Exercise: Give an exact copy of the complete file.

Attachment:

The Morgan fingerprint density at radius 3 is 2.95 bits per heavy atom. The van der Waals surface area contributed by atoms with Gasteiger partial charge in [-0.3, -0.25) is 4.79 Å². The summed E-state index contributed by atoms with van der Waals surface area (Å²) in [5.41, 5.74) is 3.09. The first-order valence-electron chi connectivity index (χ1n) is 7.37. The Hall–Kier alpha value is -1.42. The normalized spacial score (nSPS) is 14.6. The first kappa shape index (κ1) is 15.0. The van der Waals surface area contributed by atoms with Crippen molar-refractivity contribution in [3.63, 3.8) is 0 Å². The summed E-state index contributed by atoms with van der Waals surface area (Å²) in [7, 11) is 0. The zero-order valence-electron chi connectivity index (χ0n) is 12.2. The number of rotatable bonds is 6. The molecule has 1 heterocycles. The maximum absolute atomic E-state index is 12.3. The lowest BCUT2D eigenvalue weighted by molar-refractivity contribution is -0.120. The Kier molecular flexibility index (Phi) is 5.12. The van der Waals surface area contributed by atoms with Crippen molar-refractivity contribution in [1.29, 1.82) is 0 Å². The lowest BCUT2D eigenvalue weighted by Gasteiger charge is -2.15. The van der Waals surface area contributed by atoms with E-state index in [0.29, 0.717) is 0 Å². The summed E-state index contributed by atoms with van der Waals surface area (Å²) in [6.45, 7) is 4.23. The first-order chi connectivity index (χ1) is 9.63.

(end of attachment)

The Morgan fingerprint density at radius 3 is 2.95 bits per heavy atom. The van der Waals surface area contributed by atoms with Gasteiger partial charge in [-0.3, -0.25) is 4.79 Å². The summed E-state index contributed by atoms with van der Waals surface area (Å²) in [5.41, 5.74) is 3.09. The first-order valence-electron chi connectivity index (χ1n) is 7.37. The Hall–Kier alpha value is -1.42. The normalized spacial score (nSPS) is 14.6. The first kappa shape index (κ1) is 15.0. The van der Waals surface area contributed by atoms with Crippen molar-refractivity contribution in [3.63, 3.8) is 0 Å². The summed E-state index contributed by atoms with van der Waals surface area (Å²) in [7, 11) is 0. The zero-order valence-electron chi connectivity index (χ0n) is 12.2. The number of rotatable bonds is 6. The molecule has 1 heterocycles. The maximum absolute atomic E-state index is 12.3. The lowest BCUT2D eigenvalue weighted by molar-refractivity contribution is -0.120. The Kier molecular flexibility index (Phi) is 5.12. The van der Waals surface area contributed by atoms with Crippen molar-refractivity contribution in [1.29, 1.82) is 0 Å². The lowest BCUT2D eigenvalue weighted by Gasteiger charge is -2.15. The van der Waals surface area contributed by atoms with E-state index in [0.29, 0.717) is 0 Å². The summed E-state index contributed by atoms with van der Waals surface area (Å²) in [6.45, 7) is 4.23. The first-order chi connectivity index (χ1) is 9.63.